The writings of Karl Marx will always remain a source of insight and inspiration, but vast swaths of the Marxist literature that exerted such a fascination when I was younger now seem barren of interest. Their oppressiveness stems from their false certainty of being at the forefront of historical progress, despite the inescapable truth that “the enemy has never ceased to be victorious” (Walter Benjamin). As a result of this, even their most striking and genuine intuitions are mired in falsity and hollow rhetoric, a contest of would-be dogmatisms. Today more than ever, the only radicalism that counts is the one prepared to face the truth that all odds are against it. Thus my disappointment with the first volume — modestly titled “Introduction” — of this legendary work of Marxist theory, first published in 1947 and in a second edition, with a long new introduction, in 1958. (Volume II came out in 1961, number three in 1981; the English translations date from 1991, 2002, and 2005.) My hopes were all the higher given that the notion of “everyday life” is a subject as elusive as it is urgent. What do we mean by “everyday”? The “special” or “exalted” regions of life — politics, art, science, religion, whatever you think they are — reach deeply into everyday life. So where does the category find its proper boundaries? What immediately attracted me as I started to read was Lefebvre’s awareness of the quotidian as a kind of theater, which means that its problems are as aesthetic as they are political and ethical. And yet he doesn’t seem to take this insight as seriously as he should — merely as an excuse to settle scores with the Surrealists and Existentialists (as well as, in the 1958 introduction, the fellow orthodox Marxists who didn’t take him seriously enough the first time around). It wouldn’t be so bad if this had been carried out with the wit and verve of first-rate polemic, but instead the argument descends to the level of crude Stalinist imprecation, as when Surrealist poets are dismissed as “confirmed idealists” who “betray a very real tendency towards parasitism or pimping.” Admittedly, it’s easy enough for Lefebvre to cherry-pick ridiculous and pretentious statements from Breton’s manifestos, but when he characterizes Breton’s tone as “solemn, authoritarian, and intimidating—to an impressionable adolescent, that is,” I had to think of the proverbial pot calling the kettle black. Besides, if he’d consulted instead the poems of Char or Eluard, Desnos or Tzara, he might have found that the Surrealist “marvelous” is not the enemy of the everyday, as he imagines, but rather can have a far more profound relation to life than anything he himself has been able to imagine — at least from what I could force myself to read in this book. Dispirited, I had to stop about half-way through Volume I. I’d give up altogether, except for Michel Trebisch’s Prefaces to each of the three volumes, which are in themselves such lucid and thoughtful works of intellectual history that I am half-tempted to take faith in his word that, despite (still!) “the inevitable scoria of the vocabulary of the period,” Volume II could be “the key book of a key moment” and something very different from the project’s beginnings. Maybe I should skip ahead and start again with Volume II, Foundations for a Sociology of the Everyday. We’ll see.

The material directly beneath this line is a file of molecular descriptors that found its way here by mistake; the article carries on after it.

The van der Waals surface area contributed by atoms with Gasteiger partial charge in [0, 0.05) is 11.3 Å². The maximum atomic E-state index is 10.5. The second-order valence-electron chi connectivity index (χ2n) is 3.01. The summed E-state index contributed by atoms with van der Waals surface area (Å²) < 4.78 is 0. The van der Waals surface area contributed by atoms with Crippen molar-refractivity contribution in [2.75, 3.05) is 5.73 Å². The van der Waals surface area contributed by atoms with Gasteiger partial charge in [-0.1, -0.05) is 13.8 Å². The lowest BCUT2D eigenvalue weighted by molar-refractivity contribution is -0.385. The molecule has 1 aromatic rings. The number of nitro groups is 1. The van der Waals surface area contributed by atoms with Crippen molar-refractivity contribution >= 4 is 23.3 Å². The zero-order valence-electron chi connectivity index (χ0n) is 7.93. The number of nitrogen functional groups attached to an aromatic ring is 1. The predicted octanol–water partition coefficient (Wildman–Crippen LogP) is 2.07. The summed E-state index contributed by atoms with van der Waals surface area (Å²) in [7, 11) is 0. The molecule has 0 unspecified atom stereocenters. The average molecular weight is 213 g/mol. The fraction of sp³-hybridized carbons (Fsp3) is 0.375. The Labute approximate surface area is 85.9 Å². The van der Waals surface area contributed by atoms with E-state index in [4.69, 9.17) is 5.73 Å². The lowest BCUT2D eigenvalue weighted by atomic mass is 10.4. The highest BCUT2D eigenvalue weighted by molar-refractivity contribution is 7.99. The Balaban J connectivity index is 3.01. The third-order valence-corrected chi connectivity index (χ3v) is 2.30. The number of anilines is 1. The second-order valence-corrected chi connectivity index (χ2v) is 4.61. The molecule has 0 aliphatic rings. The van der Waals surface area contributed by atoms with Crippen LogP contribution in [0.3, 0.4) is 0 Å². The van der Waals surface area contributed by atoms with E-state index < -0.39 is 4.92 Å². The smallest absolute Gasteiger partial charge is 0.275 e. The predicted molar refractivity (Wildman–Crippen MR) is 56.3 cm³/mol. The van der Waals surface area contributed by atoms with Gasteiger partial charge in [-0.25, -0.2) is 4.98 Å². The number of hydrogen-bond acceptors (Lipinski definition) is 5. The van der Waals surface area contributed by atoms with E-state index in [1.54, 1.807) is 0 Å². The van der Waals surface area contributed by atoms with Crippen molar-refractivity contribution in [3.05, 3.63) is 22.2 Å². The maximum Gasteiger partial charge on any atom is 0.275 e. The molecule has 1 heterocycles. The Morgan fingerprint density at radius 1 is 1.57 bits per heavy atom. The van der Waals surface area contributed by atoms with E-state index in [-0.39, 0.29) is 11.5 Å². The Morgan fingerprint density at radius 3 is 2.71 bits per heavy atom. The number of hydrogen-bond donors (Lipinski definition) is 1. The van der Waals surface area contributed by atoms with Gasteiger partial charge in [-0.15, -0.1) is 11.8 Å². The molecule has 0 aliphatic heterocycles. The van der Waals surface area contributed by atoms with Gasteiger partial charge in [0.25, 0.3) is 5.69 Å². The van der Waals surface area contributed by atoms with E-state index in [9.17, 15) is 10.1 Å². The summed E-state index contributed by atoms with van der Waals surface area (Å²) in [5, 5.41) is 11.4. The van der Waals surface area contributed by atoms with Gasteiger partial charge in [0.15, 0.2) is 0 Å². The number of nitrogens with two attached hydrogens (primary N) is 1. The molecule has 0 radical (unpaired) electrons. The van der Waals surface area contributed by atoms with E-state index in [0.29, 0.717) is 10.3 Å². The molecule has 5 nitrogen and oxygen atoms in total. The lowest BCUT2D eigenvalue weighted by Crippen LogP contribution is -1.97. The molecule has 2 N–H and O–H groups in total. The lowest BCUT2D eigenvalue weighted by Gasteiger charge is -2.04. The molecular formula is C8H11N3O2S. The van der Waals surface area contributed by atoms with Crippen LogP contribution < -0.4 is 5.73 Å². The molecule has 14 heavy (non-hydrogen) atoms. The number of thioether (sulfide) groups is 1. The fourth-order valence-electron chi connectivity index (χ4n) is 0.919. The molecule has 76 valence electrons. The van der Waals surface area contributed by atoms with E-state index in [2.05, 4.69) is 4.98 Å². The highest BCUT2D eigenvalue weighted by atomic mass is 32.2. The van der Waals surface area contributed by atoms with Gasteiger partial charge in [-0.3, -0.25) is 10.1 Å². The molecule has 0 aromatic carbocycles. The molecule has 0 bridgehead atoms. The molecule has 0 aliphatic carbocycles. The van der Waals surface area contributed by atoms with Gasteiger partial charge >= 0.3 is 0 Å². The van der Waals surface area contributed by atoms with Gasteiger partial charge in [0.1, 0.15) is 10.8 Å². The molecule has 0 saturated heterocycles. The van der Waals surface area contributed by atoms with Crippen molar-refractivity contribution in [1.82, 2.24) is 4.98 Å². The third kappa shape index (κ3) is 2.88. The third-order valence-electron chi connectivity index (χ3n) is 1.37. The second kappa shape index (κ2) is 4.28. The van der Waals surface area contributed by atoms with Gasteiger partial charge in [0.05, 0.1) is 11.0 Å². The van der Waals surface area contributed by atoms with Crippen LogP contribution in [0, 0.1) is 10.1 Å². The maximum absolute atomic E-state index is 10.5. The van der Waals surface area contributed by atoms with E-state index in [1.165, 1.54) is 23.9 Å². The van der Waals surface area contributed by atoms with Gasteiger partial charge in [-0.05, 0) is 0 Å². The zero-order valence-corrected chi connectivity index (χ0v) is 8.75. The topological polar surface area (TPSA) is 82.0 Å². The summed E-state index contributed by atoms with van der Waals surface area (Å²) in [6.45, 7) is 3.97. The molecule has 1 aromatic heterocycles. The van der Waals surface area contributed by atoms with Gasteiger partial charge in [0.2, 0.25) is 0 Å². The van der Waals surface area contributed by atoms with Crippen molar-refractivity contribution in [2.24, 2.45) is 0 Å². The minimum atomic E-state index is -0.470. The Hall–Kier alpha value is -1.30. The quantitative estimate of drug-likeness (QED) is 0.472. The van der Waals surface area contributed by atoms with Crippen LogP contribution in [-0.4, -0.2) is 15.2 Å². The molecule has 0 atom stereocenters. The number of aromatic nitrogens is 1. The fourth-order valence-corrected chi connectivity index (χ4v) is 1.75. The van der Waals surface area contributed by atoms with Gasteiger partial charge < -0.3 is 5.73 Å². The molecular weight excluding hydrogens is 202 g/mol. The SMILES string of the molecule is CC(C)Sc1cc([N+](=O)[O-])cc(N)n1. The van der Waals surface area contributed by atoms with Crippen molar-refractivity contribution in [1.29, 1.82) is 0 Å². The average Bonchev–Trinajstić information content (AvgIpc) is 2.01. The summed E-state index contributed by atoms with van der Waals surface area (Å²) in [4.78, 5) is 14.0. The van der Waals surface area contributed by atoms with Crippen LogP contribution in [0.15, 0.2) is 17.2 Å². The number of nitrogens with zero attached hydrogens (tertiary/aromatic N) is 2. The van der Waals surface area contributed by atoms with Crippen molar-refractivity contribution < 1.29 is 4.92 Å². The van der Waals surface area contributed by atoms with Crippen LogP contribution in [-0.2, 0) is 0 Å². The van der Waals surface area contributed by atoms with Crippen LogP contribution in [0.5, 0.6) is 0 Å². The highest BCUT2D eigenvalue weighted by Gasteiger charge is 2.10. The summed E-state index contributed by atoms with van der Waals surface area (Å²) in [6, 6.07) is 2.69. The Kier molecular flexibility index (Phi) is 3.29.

Henri Lefebvre’s Critique of Everyday Life: The One Volume Edition, tr. by John Moore and Gregory Elliott (2014) is published by Verso and is available from Amazon and other online booksellers.

Barry Schwabsky is art critic for The Nation and co-editor of international reviews for Artforum. His recent books include The Perpetual Guest: Art in the Unfinished Present (Verso, 2016) and a collection...

One reply on “Reader’s Diary: Henri Lefebvre’s ‘Critique of Everyday Life’”

  1. Hmm, yeah. Maybe you SHOULD read the book before you write a critical review. You know, Barry, a few things changed between 1947 and 1961.

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